A LYREBIRD

:
SELECTED POEMS OF MICHAEL FARRELL

ED. JARED SCHICKLING

BLAZEVOX[BOOKS]
Buffalo, New York
A Lyrebird:
Selected Poems of Michael Farrell
by Michael Farrell; Editor Jared Schickling
Copyright © 2017

Published by BlazeVOX [books]

All rights reserved. No part of this book may be reproduced without
the publisher’s written permission, except for brief quotations in reviews.

Printed in the United States of America

Interior design and typesetting by Geoffrey Gatza
Cover Art by

First Edition
ISBN: 978-1-60964-280-8
Library of Congress Control Number: 2017931718

BlazeVOX [books]
131 Euclid Ave
Kenmore, NY 14217

Editor@blazevox.org

publisher of weird little books

BlazeVOX [ books ]
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21 20 19 18 17 16 15 14 13 12 01 02 03 04 05 06 07 08 09 10
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Acknowledgements

16-26 from ode ode. Salt Modern Poets Series, 2002. UK.
28-48 from a raiders guide. Giramondo Poets, 2008. Australia.
50-56 from thempark. BookThug, 2010. Canada.
58-62 from thou sand. Tinfish Press Retro Series, 2011. USA.
64-72 from enjambment sisters present. Black Rider Press Lyrics, 2012.
Australia.
74-98 from open sesame. Giramondo Poets, 2012. Australia.
100-106 from same! same! same! same! SUS, 2014. Australia.
108-114 from the thorn with the boy in its side. Oystercatcher Press, 2014. UK.
116-134 from Cocky’s Joy. Giramondo Poets, 2015. Australia.
136-152 roughly proofed. Sippy Cup, 2015. Australia.
154-160 from “I Love Poetry.” Unpublished manuscript.
“A Lyrebird” appeared in Southerly, 2013. Australia.
“Into A Bar” appeared in Westerly, 2015. Australia.
Contents

fixities climb aboard the transcendent & clutter .................................................................. 15

settlers, regurgitated ..................................................................................................................... 27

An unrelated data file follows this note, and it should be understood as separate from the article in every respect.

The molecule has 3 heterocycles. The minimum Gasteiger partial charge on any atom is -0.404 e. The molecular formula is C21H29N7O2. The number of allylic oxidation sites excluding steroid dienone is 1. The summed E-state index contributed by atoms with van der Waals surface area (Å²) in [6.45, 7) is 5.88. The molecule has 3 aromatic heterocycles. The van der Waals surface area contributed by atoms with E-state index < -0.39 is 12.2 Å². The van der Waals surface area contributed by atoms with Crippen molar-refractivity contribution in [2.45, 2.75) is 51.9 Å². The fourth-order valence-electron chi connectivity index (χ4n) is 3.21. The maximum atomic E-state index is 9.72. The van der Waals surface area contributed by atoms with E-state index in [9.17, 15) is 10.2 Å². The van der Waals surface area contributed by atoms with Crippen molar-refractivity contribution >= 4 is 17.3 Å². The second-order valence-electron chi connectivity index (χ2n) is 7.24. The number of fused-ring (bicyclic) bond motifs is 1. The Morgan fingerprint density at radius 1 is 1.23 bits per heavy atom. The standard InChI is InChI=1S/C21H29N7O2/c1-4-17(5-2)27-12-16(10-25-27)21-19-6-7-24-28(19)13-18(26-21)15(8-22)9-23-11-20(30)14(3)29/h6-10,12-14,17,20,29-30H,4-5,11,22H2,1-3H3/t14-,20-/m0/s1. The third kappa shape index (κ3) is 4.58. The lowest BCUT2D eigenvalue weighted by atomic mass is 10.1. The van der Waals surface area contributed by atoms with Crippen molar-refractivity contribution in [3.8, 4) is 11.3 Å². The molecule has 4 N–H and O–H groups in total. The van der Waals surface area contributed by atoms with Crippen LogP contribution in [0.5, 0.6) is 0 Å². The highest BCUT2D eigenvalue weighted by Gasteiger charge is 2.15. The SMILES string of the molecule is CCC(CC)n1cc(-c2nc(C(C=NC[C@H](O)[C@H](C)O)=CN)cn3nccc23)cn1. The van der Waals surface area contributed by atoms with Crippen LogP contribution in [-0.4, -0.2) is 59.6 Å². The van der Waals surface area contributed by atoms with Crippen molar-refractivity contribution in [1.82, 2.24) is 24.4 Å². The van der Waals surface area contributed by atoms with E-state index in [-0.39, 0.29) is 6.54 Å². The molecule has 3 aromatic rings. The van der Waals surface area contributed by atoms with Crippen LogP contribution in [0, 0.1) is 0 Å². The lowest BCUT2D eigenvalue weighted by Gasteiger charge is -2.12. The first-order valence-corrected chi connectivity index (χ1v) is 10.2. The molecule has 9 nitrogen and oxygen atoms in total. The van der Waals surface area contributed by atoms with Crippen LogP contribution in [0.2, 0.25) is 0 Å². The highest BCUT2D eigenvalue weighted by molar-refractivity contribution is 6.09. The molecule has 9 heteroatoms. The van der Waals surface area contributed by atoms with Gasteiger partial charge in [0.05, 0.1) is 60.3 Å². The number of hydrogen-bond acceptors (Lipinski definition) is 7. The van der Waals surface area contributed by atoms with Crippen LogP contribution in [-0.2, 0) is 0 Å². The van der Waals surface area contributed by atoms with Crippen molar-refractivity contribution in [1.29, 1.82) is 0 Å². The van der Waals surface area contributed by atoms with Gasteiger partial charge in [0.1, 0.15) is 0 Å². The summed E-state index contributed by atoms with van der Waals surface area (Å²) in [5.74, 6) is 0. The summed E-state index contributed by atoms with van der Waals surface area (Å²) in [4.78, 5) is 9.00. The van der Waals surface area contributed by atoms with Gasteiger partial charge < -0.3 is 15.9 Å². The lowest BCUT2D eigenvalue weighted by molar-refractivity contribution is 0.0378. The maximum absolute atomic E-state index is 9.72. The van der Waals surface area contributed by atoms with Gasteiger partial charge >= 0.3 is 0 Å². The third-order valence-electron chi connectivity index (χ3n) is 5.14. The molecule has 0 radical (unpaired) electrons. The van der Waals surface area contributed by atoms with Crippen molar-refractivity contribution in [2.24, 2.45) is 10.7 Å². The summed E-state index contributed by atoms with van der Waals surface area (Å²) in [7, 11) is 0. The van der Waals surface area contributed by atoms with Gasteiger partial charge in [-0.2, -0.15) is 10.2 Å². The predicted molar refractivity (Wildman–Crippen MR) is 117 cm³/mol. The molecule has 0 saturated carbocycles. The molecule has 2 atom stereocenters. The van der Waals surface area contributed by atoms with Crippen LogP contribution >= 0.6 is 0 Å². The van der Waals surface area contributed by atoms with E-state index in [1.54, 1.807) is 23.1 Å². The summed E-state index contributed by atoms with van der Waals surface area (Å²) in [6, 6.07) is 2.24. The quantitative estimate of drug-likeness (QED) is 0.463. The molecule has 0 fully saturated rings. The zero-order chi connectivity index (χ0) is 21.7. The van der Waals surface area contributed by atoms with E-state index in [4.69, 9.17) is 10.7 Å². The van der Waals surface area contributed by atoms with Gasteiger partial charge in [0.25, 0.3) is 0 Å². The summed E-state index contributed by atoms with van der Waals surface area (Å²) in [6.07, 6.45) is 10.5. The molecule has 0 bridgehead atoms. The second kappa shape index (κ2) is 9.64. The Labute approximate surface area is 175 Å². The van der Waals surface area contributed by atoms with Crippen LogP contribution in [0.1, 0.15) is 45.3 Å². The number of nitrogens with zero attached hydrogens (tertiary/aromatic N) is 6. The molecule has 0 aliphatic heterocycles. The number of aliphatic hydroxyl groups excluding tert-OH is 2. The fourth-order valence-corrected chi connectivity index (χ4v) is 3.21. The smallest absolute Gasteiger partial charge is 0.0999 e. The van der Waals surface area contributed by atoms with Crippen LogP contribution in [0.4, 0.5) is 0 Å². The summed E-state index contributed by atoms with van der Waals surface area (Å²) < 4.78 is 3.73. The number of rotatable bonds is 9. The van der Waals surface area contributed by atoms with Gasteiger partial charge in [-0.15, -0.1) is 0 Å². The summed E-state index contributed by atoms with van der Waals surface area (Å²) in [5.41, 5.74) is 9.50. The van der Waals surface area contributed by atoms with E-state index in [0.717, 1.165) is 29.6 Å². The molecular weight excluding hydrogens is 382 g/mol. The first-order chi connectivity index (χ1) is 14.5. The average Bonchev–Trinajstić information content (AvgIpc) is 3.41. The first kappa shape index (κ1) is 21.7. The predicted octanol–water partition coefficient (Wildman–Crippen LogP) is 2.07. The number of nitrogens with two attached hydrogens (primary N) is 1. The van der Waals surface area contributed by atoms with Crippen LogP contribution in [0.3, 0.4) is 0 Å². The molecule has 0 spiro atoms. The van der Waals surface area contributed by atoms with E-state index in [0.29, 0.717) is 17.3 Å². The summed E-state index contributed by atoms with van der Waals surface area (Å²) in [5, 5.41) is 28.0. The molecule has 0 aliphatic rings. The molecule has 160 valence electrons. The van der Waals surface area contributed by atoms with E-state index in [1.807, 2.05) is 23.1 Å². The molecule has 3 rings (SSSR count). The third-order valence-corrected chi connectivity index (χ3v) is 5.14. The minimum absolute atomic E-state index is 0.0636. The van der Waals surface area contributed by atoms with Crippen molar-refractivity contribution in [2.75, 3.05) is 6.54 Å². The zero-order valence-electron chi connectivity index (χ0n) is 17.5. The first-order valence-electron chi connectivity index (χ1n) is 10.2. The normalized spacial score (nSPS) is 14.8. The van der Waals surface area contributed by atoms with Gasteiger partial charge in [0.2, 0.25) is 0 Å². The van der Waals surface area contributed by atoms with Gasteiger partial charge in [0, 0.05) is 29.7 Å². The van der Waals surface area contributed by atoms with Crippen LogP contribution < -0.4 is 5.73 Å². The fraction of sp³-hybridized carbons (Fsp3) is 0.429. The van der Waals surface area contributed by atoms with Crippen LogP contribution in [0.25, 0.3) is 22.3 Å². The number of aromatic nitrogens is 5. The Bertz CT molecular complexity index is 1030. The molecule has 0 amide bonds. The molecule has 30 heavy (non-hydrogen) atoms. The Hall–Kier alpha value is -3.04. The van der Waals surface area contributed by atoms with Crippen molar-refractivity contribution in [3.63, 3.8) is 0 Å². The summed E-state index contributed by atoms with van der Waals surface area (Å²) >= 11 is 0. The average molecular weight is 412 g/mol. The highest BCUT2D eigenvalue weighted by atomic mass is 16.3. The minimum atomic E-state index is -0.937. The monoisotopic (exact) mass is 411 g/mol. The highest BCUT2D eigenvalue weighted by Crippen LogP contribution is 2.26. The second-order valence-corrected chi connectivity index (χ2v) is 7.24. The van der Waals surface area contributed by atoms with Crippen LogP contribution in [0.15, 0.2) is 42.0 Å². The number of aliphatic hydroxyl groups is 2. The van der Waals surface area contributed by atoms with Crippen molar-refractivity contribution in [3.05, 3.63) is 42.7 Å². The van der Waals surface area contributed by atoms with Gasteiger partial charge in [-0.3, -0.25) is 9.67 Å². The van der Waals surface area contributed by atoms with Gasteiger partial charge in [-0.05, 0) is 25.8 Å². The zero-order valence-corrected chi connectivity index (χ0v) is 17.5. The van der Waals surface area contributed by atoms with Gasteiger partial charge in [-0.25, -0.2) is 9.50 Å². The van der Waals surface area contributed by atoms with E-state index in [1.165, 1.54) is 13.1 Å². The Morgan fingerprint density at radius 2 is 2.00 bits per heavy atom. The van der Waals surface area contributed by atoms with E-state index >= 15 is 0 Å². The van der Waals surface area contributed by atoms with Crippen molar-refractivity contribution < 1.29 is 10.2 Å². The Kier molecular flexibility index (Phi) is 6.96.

breaking hearts on the beach .....................................................................................................49

sunlight spills on the floor of the laundry .............................................................................. 57

edelweiss, the lanthanums, barbary ........................................................................................ 63

not love blossom on the windshield buckets of pink .......................................................... 73

a small transmitter quietly follows the cockle ......................................................................99

you touch a locust & have a vision ......................................................................................... 107

sleeping with moses ..................................................................................................................... 115

roughly proofed ............................................................................................................................ 135

i love poetry .................................................................................................................................... 153
Editor’s Note

Michael Farrell—not to be confused with the Buffalo native and author of Running
with Buffalo, not the University at Buffalo sociology professor nor the area
chiropractor, nor any other Michael Farrell that we know of—is a contemporary
poet born in Bombala, Australia, in the Monaro region of New South Wales. I must
have come to Michael’s poetry while editing eccolinguistics, a tiny zine of stapled
paper that shipped internationally. It was, in any case, the poems, and I would have
the good fortune of meeting him a couple years later, during his time here for a